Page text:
Seaborne coal prices have been bullish over the past year, largely rising from pandemic lows last spring as global energy demand resumes and economies strengthen.
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The prices are signaling a lack of supply as producers scramble to rehire furloughed workers and reconnect supply chains.
However, there is uncertainty whether the sustained rally will lead to a crash or the prices will stabilize as supply chains catch up.
"People need to get over price and become more concerned about availability," said a US-based coal consultant. "This market is so inelastic. The demand for energy in Q3 has spiked and they can't find the coal."
The US consultant cited a recent conversation he heard from the Asian market, regarding a third quarter tender for material that closed without any offers.
"Producers are already committed, or they smell blood in the water," said the consultant. "And it's really, really red."
On May 28, 2020, the S&P Global Platts spot assessment for thermal coal, basis 6,000 kcal/kg NAR, delivered into Northern Europe was assessed at $37/mt, just 75 cents above its all-time low of $36.25/mt from two weeks earlier.
Exactly a year later, that price has more than doubled, being assessed May 28, 2021, at $94.50/mt, an increase of 155.4%.
"Coal is telling the market something is wrong," said the US consultant. "The demand for energy is increasing faster than supply. It's starting to smell like 2007."
Despite environmental pressures, coal remains the world's number one fuel for power generation, partly because it's generally more competitive than gas. Even with the rally in coal pricing this still bears out, as increased gas demand has supported higher coal pricing, particularly in Asia and Europe.
The Platts JKM marker, for LNG delivered into Japan and South Korea, was assessed May 28, 2021 at $10.313/MMBtu, up from $1.938/MMBtu exactly a year-ago, an increase of 432.1%.
The Platts assessment for day-ahead TTF, a benchmark for European gas, was assessed May 28, 2021 at $8.888/MMBtu, up from $1.085/MMBtu on the same date last year, an increase of more than 700%.
US coal exports looming
The backdrop is a surge in economic activity. S&P Global Platts Analytics estimated that global GDP will grow 5.6% in 2021, after declining 3.2% in 2020.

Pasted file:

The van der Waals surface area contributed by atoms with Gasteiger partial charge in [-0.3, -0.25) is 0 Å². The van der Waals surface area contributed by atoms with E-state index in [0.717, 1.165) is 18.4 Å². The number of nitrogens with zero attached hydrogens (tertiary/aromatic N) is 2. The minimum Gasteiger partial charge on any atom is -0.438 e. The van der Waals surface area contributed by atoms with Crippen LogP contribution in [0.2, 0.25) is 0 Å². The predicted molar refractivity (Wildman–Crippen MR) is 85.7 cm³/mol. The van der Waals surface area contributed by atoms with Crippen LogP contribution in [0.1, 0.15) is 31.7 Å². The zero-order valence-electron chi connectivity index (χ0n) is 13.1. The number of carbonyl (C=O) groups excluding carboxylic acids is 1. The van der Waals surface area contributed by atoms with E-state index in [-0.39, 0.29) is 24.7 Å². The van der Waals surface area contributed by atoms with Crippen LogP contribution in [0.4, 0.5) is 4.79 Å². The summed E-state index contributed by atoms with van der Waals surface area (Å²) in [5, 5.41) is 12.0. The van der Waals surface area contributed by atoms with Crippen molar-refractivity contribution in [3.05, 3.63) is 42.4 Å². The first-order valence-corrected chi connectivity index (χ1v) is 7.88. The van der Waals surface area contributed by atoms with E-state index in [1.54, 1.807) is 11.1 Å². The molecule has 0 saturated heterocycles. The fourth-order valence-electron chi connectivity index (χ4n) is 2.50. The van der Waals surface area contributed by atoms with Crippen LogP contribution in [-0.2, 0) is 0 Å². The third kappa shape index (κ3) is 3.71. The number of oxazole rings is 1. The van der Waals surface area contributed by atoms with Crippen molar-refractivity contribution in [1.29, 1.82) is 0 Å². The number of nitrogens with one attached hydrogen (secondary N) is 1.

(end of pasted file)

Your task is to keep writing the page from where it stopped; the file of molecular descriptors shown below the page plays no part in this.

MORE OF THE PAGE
"Infrastructure spending and resurgence in manufacturing is lifting the industrial side of the landscape, while energy should remain supported by accelerating demand growth over summer and tightening supply-demand balances," wrote Platts Analytics in the May 17 edition of its Global Economic Outlook.
High petcoke prices are also creating more demand for thermal coal, in combination with supply constraints in places like Colombia and even the US, where producers were heard to be struggling to attract workers.
Nevertheless, US thermal coal exports in the first quarter totaled 9.4 million mt, up from 7.5 million mt in the same period last year. According to a European source, "a significant increase in US exports is looming."
US export prices have also increased, though to a lesser extent. On May 28, Platts assessed FOB Baltimore, basis 6,900 kcal/kg NAR, at $75/mt, up from $56.50/mt a year ago, and FOB New Orleans, basis 6,000 kcal/kg NAR, at $53.05/mt, up from $43.15/mt last year.
Regarding the possibility of whether the rally in coal prices will hold, or a crash is coming, a second US-based coal consultant said he remembered 2007, but adding that the current scenario might be different.
"In 2005, China became for the first-time a net importer of coal, and so the global coal market shifted and there was a big run-up in pricing," said the second consultant. "This time seems more like a short-term demand spike due to supply having trouble catching up."